Mobile Helix is an enterprise application and data security platform provider focused on enabling unrestricted enterprise productivity. We are redefining endpoint computing by evolving and extending existing IT infrastructure and standards rather than reinventing them. At our core are three fundamental principles that are at the center of everything that we do:

    1) we are application- and data-centric - we embrace the blurring lines between phones, tablets and laptops, permitting IT to relinquish control of the endpoint device entirely and embrace a bring-your-own-anything policy;

    2) we provide unmatched yet unobtrusive security for sensitive corporate data by intelligently securing the data rather than the devices; and

    3) simplicity is embedded into the DNA of our products, our designs and our communications. Our solution, Mobile Helix Link, is the industry's first pure HTML5 platform that combines unparalleled data security, a unique HTML5 application development and delivery platform, and breakthrough patent-pending performance enhancement technology.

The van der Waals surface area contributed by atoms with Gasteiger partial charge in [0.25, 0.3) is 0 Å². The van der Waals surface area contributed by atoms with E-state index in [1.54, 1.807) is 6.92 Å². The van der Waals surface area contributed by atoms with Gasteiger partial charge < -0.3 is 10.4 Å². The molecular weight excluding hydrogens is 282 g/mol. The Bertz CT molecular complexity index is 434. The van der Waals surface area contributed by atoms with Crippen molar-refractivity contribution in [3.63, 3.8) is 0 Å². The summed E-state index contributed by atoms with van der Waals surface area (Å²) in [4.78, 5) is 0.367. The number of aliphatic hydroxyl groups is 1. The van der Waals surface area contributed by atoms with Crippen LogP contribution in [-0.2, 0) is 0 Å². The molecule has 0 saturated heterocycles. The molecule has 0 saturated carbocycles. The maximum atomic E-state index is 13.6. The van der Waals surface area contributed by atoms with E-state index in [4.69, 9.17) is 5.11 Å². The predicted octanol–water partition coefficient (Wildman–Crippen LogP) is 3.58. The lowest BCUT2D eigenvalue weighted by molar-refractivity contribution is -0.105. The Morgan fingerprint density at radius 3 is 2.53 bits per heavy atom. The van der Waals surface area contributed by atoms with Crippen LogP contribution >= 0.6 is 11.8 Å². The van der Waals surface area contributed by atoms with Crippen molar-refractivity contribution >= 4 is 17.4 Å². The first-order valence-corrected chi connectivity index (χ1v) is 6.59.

Gary Edwards

Your Open Web, documented · - 0 views

shared by Gary Edwards on 29 Apr 13 - No Cached
    "Your Open Web, documented.

    Opening the Web Platform We are an open community of developers building resources for a better web, regardless of brand, browser or platform. Anyone can contribute and each person who does makes us stronger. Together we can continue to drive innovation on the Web to serve the greater good. It starts here, with you.

    Hot topics

    Web Platform Stewards is convened by W3C and is made possible by the support of the Web Platform stewards.

Gary Edwards

The top 20 HTML5 sites of 2012 | Feature | .net magazine - 0 views

    Excellent review of great HTML5 Web Sites.  Includes quick reviews of tools and developer services for HTML5, CSS3, Canvas/SVG, and JavaScript.  (No JSON :()  Includes sites offering tutorials and demonstrations of how advanced, even spectacular, HTML5 builds.  This is clearly the kind of resource anyone involved with advancing HTML5 would like to return to and reference as the Web pushes forward.  Good Stuff Oli!!!!

    "2012 in review: HTML5 Doctor Oli Studholme nominates the websites that made best use of HTML5 this year, including a range of useful developer tools and online resources